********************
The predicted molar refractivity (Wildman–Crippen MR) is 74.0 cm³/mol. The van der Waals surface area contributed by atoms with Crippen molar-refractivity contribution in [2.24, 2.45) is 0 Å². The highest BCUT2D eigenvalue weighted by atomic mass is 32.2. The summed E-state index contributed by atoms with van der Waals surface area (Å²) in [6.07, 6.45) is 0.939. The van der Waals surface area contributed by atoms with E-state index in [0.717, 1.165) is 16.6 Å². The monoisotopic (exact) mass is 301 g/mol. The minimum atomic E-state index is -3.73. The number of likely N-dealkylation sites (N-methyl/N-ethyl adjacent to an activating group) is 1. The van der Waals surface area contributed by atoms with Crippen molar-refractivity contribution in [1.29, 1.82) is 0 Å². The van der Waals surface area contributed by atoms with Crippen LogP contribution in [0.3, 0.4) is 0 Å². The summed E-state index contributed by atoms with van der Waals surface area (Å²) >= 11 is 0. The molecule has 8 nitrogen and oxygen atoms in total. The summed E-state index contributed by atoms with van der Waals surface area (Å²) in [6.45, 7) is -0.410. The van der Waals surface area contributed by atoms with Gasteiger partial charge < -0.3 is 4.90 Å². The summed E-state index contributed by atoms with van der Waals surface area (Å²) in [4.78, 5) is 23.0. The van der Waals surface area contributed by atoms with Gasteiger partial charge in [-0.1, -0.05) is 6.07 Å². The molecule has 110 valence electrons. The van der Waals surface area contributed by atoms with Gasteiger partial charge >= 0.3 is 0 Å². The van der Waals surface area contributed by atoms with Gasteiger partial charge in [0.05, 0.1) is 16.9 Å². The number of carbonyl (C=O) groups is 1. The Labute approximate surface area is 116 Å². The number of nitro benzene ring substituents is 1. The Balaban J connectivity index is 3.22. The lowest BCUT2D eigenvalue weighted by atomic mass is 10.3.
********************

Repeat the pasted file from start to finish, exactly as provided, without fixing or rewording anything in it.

The predicted molar refractivity (Wildman–Crippen MR) is 74.0 cm³/mol. The van der Waals surface area contributed by atoms with Crippen molar-refractivity contribution in [2.24, 2.45) is 0 Å². The highest BCUT2D eigenvalue weighted by atomic mass is 32.2. The summed E-state index contributed by atoms with van der Waals surface area (Å²) in [6.07, 6.45) is 0.939. The van der Waals surface area contributed by atoms with E-state index in [0.717, 1.165) is 16.6 Å². The monoisotopic (exact) mass is 301 g/mol. The minimum atomic E-state index is -3.73. The number of likely N-dealkylation sites (N-methyl/N-ethyl adjacent to an activating group) is 1. The van der Waals surface area contributed by atoms with Crippen molar-refractivity contribution in [1.29, 1.82) is 0 Å². The van der Waals surface area contributed by atoms with Crippen LogP contribution in [0.3, 0.4) is 0 Å². The summed E-state index contributed by atoms with van der Waals surface area (Å²) >= 11 is 0. The molecule has 8 nitrogen and oxygen atoms in total. The summed E-state index contributed by atoms with van der Waals surface area (Å²) in [6.45, 7) is -0.410. The van der Waals surface area contributed by atoms with Gasteiger partial charge < -0.3 is 4.90 Å². The summed E-state index contributed by atoms with van der Waals surface area (Å²) in [4.78, 5) is 23.0. The van der Waals surface area contributed by atoms with Gasteiger partial charge in [-0.1, -0.05) is 6.07 Å². The molecule has 110 valence electrons. The van der Waals surface area contributed by atoms with Gasteiger partial charge >= 0.3 is 0 Å². The van der Waals surface area contributed by atoms with Gasteiger partial charge in [0.05, 0.1) is 16.9 Å². The number of carbonyl (C=O) groups is 1. The Labute approximate surface area is 116 Å². The number of nitro benzene ring substituents is 1. The Balaban J connectivity index is 3.22. The lowest BCUT2D eigenvalue weighted by atomic mass is 10.3.